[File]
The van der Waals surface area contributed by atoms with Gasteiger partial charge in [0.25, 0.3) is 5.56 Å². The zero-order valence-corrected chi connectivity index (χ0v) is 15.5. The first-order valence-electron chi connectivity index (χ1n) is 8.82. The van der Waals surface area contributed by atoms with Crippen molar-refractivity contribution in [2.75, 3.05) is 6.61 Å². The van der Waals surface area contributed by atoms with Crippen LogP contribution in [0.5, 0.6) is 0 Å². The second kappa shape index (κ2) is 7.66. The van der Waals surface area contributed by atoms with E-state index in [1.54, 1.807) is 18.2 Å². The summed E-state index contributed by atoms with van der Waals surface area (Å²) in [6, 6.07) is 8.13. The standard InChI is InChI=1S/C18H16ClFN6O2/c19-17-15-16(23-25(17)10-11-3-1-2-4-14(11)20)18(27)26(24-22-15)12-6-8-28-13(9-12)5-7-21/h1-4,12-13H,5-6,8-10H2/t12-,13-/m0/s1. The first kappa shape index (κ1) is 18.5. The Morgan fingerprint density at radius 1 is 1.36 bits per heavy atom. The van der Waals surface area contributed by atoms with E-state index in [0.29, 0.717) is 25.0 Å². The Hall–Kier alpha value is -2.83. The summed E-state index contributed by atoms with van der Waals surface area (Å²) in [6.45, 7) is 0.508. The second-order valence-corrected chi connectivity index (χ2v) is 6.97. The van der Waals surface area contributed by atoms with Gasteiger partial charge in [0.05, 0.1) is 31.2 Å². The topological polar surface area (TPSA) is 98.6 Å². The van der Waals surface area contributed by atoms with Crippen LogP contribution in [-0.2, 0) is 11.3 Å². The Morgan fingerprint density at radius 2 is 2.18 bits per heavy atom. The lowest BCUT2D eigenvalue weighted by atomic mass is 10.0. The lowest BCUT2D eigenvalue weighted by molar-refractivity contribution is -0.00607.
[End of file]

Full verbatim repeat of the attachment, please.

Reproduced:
The van der Waals surface area contributed by atoms with Gasteiger partial charge in [0.25, 0.3) is 5.56 Å². The zero-order valence-corrected chi connectivity index (χ0v) is 15.5. The first-order valence-electron chi connectivity index (χ1n) is 8.82. The van der Waals surface area contributed by atoms with Crippen molar-refractivity contribution in [2.75, 3.05) is 6.61 Å². The van der Waals surface area contributed by atoms with Crippen LogP contribution in [0.5, 0.6) is 0 Å². The second kappa shape index (κ2) is 7.66. The van der Waals surface area contributed by atoms with E-state index in [1.54, 1.807) is 18.2 Å². The summed E-state index contributed by atoms with van der Waals surface area (Å²) in [6, 6.07) is 8.13. The standard InChI is InChI=1S/C18H16ClFN6O2/c19-17-15-16(23-25(17)10-11-3-1-2-4-14(11)20)18(27)26(24-22-15)12-6-8-28-13(9-12)5-7-21/h1-4,12-13H,5-6,8-10H2/t12-,13-/m0/s1. The first kappa shape index (κ1) is 18.5. The Morgan fingerprint density at radius 1 is 1.36 bits per heavy atom. The van der Waals surface area contributed by atoms with E-state index in [0.29, 0.717) is 25.0 Å². The Hall–Kier alpha value is -2.83. The summed E-state index contributed by atoms with van der Waals surface area (Å²) in [6.45, 7) is 0.508. The second-order valence-corrected chi connectivity index (χ2v) is 6.97. The van der Waals surface area contributed by atoms with Gasteiger partial charge in [0.05, 0.1) is 31.2 Å². The topological polar surface area (TPSA) is 98.6 Å². The van der Waals surface area contributed by atoms with Crippen LogP contribution in [-0.2, 0) is 11.3 Å². The Morgan fingerprint density at radius 2 is 2.18 bits per heavy atom. The lowest BCUT2D eigenvalue weighted by atomic mass is 10.0. The lowest BCUT2D eigenvalue weighted by molar-refractivity contribution is -0.00607.